Obama Gives NEA The 'Velvet Snub'
(Velvet Snub - noun, from the Latin phrase velvetus snubus - When a politician addresses a powerful special interest group - preferably from a remote location - and stands his ground, even when doing so results in boo's and hiss' from what would otherwise be an adoring crowd.)
The mission for Sen. Barack Obama on Saturday was clear: graciously accept the (rather weak, by historical standards) endorsement of the National Education Association, point out where he and the union are in agreement on education issues, and then unapologetically point out the areas where the union (which was not much help to Obama on the campaign trail for the Democratic nomination, and in many cases, worked against him) and he do not agree.
What we saw yesterday was a candidate who is trying to live up to his image as an agent of change, one who won't be forced to play by the old rules, and one who is refreshingly willing to point out the extent of the very big problems he is trying to solve. I think he pretty much nailed it. Of course, that doesn't always go over so well with the NEA crowd. You can read USA Today reporter Greg Toppo's dispatch here.
Under the old rules, the presidential candidate is supposed to stop by to accept the union's endorsement in person. (And while Reg Weaver may have acted like he didn't mind that Obama beamed in his remarks from a hope-to-be-flipped red state, Weaver made it pretty clear in 2004 that John Kerry had committed a cardinal sin by similarly selecting to be anyplace but the NEA convention on speech day.)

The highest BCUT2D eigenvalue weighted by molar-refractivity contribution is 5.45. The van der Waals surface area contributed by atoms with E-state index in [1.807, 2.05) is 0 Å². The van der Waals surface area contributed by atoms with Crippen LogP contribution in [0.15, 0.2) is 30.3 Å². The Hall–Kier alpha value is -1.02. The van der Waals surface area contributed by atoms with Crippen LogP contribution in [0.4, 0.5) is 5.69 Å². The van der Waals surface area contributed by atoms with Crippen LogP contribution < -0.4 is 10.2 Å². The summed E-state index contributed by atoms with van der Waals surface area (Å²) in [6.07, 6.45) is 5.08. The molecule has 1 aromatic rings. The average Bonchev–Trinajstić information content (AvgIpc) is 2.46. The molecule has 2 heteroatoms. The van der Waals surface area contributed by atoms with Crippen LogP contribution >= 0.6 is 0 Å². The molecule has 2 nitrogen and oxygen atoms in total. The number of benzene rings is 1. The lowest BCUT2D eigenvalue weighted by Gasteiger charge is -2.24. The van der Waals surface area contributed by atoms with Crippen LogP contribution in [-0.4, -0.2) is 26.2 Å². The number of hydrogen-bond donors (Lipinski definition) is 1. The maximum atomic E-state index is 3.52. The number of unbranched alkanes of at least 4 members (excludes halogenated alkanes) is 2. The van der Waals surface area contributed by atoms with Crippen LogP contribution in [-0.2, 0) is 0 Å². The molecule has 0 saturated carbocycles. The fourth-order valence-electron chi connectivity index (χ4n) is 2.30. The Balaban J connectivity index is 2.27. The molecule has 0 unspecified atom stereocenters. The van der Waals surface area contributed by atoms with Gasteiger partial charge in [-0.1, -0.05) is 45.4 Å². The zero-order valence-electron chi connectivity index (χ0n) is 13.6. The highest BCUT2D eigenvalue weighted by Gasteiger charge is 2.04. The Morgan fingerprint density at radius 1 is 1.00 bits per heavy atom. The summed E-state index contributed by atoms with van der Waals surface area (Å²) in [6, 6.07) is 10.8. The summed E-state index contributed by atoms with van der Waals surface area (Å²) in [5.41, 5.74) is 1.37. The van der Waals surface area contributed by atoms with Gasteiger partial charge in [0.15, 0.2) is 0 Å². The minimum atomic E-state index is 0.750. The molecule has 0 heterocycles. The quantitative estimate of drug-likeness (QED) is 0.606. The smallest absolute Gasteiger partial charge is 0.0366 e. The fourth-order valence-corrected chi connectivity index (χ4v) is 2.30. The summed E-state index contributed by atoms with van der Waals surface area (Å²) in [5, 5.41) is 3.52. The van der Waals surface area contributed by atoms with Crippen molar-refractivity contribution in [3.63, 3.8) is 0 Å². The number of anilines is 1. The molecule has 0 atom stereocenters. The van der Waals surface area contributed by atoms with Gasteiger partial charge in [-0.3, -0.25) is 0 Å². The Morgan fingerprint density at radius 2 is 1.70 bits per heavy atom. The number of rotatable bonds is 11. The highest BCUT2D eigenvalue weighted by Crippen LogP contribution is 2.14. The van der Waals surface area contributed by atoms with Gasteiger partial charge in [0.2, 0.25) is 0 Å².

So Obama did what he needed. If he didn't somehow address the delegates he would have appeared ungrateful, unreasonable (teachers ARE the most important ingredient in education, most of us believe), and politically aloof. But he also risked getting sucked into a pander-spiral, where you end up saying things that make you look like the same-old, same-old - the kind of Democrat who blindly presides over massive systemic educational failure because it keeps the unions happy. The kind of Democrat who sides with the "No We Can't" camp rather than the "Yes We Can" camp. You get the drift.
Very important that Obama went into the lion's den and re-asserted his support for NEA non-favorites like charter schools, incentive pay, and merit pay. Very important that he sobered up the celebration by pointing out that our nation's drop-out rates are the highest of any industrialized nation, and that six million students are reading below grade level.
Mike Antonucci, whom I first met a decade ago when I was covering the NEA Representative Assembly in New Orleans, has gavel-to-gavel coverage (as usual) of the proceedings, as well as some insight as to why the NEA wasn't all that pleased with one of Senator Obama's NCLB bills.